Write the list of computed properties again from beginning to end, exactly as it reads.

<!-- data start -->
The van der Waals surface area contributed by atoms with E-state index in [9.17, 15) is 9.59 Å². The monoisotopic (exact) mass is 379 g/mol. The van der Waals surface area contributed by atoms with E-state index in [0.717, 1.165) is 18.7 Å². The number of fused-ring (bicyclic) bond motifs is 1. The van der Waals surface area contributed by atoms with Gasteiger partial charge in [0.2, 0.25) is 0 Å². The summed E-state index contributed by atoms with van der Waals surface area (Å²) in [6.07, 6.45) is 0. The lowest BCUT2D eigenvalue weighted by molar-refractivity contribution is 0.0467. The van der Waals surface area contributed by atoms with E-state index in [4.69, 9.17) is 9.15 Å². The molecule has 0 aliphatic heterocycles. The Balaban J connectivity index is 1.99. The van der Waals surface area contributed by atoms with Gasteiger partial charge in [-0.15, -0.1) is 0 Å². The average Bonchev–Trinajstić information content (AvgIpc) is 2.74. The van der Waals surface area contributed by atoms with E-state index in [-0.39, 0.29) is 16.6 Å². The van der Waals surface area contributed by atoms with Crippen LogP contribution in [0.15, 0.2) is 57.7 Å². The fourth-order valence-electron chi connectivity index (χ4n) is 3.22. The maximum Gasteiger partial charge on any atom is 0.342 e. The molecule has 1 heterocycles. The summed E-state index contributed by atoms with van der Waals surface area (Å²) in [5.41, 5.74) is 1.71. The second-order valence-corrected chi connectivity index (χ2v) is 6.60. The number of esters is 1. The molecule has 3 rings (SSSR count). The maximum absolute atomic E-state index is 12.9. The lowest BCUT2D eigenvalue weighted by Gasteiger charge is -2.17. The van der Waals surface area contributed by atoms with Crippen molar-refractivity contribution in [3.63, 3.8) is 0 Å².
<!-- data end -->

The van der Waals surface area contributed by atoms with E-state index in [9.17, 15) is 9.59 Å². The monoisotopic (exact) mass is 379 g/mol. The van der Waals surface area contributed by atoms with E-state index in [0.717, 1.165) is 18.7 Å². The number of fused-ring (bicyclic) bond motifs is 1. The van der Waals surface area contributed by atoms with Gasteiger partial charge in [0.2, 0.25) is 0 Å². The summed E-state index contributed by atoms with van der Waals surface area (Å²) in [6.07, 6.45) is 0. The lowest BCUT2D eigenvalue weighted by molar-refractivity contribution is 0.0467. The van der Waals surface area contributed by atoms with E-state index in [4.69, 9.17) is 9.15 Å². The molecule has 0 aliphatic heterocycles. The Balaban J connectivity index is 1.99. The van der Waals surface area contributed by atoms with Gasteiger partial charge in [-0.15, -0.1) is 0 Å². The average Bonchev–Trinajstić information content (AvgIpc) is 2.74. The van der Waals surface area contributed by atoms with E-state index in [-0.39, 0.29) is 16.6 Å². The van der Waals surface area contributed by atoms with Crippen LogP contribution in [0.15, 0.2) is 57.7 Å². The fourth-order valence-electron chi connectivity index (χ4n) is 3.22. The maximum Gasteiger partial charge on any atom is 0.342 e. The molecule has 1 heterocycles. The summed E-state index contributed by atoms with van der Waals surface area (Å²) in [5.41, 5.74) is 1.71. The second-order valence-corrected chi connectivity index (χ2v) is 6.60. The number of esters is 1. The molecule has 3 rings (SSSR count). The maximum absolute atomic E-state index is 12.9. The lowest BCUT2D eigenvalue weighted by Gasteiger charge is -2.17. The van der Waals surface area contributed by atoms with Crippen molar-refractivity contribution in [3.63, 3.8) is 0 Å².